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    Okay, after going through it carefully I completely understand the way you're supposed to think it out and am surprised I didn't see it. I was just too busy thinking in terms of equations and knowing algebra, which isn't really what the PSAT is about.

    Of course, I still don't know how I arrived at the wrong conclusion with my original work. It appeared to be giving me the opposite answers of what it really was. What is the method for solving an inequality like this? Are you supposed to flip the sign when you're done?
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  3. #3
    is up to his old tricks again! Jhevon's Avatar
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    Quote Originally Posted by seuzy13 View Post
    Hello

    While working on some practice PSAT questions, I came across this question:

    The various averages (arithmetic means) of three of the four numbers c, d, e, and f are calculated, and are arranged from greatest to least as follows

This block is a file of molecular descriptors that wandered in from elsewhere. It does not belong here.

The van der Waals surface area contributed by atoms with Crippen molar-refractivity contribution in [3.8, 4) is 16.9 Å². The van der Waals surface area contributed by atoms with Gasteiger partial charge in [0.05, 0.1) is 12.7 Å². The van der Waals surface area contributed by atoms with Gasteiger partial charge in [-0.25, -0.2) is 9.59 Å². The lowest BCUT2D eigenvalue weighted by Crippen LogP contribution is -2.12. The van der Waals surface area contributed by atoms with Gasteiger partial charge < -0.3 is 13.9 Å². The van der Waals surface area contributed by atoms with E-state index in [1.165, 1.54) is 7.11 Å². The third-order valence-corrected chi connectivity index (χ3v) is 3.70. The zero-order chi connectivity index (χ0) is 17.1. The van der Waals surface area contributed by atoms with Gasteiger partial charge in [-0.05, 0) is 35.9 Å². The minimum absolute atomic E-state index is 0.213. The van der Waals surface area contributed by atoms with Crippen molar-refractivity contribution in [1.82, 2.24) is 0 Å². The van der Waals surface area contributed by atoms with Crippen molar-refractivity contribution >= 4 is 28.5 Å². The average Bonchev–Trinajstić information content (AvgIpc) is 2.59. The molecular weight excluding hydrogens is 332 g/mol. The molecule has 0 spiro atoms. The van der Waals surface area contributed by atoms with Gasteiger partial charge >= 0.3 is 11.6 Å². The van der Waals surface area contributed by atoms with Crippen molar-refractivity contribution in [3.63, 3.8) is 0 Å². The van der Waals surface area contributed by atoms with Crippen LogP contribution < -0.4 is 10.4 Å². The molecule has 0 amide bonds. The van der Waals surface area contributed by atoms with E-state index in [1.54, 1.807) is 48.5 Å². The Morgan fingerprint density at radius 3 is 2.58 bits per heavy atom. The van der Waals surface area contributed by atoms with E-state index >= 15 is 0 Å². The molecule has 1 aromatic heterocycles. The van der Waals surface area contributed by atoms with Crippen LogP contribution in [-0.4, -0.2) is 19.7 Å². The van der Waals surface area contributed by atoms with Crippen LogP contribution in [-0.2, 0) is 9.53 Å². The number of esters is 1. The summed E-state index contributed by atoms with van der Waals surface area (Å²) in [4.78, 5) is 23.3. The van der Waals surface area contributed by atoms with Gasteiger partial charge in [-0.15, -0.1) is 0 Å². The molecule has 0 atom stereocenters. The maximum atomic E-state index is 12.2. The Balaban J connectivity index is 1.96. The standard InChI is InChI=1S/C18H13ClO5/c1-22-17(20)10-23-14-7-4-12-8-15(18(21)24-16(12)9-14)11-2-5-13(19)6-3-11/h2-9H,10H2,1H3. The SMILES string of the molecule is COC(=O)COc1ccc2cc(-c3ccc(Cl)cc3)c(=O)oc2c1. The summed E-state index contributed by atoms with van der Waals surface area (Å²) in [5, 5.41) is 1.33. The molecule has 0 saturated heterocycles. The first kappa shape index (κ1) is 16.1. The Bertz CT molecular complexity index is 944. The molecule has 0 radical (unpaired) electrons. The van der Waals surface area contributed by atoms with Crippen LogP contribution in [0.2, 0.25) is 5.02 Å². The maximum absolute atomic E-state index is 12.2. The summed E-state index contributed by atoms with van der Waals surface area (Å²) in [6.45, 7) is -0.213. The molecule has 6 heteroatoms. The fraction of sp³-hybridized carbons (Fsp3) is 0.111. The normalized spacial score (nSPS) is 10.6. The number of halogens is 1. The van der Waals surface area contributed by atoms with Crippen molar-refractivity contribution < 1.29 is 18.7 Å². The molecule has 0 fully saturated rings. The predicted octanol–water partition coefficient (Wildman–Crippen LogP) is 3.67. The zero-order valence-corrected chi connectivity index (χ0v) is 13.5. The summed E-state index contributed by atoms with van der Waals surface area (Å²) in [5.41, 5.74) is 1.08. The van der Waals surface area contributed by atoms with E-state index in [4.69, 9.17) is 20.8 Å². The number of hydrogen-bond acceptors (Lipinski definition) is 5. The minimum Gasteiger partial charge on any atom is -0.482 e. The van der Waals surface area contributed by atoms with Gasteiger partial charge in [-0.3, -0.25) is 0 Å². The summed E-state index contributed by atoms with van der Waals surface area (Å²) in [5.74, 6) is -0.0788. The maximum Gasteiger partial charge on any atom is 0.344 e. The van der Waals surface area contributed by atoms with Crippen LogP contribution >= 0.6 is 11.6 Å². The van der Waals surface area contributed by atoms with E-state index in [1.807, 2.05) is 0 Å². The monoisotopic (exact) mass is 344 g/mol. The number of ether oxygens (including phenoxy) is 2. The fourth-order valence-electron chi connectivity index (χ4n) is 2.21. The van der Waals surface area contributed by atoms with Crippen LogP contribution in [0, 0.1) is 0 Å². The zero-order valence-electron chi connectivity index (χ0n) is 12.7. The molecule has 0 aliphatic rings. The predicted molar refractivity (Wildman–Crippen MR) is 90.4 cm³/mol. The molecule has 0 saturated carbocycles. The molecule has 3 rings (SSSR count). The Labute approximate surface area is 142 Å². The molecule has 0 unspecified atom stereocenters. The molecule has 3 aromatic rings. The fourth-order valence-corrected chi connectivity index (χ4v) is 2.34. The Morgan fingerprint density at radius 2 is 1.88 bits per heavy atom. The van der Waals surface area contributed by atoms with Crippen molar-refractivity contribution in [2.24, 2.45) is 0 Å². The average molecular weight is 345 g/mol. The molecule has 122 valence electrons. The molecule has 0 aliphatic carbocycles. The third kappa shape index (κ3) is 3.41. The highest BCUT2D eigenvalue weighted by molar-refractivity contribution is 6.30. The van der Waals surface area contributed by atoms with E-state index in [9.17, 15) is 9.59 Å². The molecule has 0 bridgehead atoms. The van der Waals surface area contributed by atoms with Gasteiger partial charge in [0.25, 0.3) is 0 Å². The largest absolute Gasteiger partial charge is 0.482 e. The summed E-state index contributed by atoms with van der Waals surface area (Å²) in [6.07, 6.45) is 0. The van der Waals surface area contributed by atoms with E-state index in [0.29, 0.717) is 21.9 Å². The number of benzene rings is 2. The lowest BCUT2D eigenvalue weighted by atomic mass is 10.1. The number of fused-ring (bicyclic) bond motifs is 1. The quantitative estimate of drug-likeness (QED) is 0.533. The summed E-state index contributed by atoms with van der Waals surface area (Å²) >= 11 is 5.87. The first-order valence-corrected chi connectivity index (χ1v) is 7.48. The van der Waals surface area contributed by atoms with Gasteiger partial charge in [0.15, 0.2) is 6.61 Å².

The average of c, d, and e
    The average of d, e, and f
    The average of e, f, and c
    The average of f, c, and d

    Which of the following correctly orders c, d, e, and f from greatest to least?
    (A) c > d > f > e
    (B) d > f > e > c
    (C) d > e > c > f
    (D) e > c > f > d
    (E) e > d > c > f
    begin with the basics. what does it mean to take the average? it is the sum of the 3 numbers divided by 3. then we put them in descending order. so then

    (c + d + e)/3 > (d + e + f)/3 > (e + f + c)/3 > (f + c + d)/3

    => (c + d + e) > (d + e + f) > (e + f + c) > (f + c + d) ..........................we multiplied the above system by 3

    now, consider the first inequality: subtracting (d + e) from both sides, we get c > f

    consider the second inequality: subtracting (e + f) from both sides, we get d > c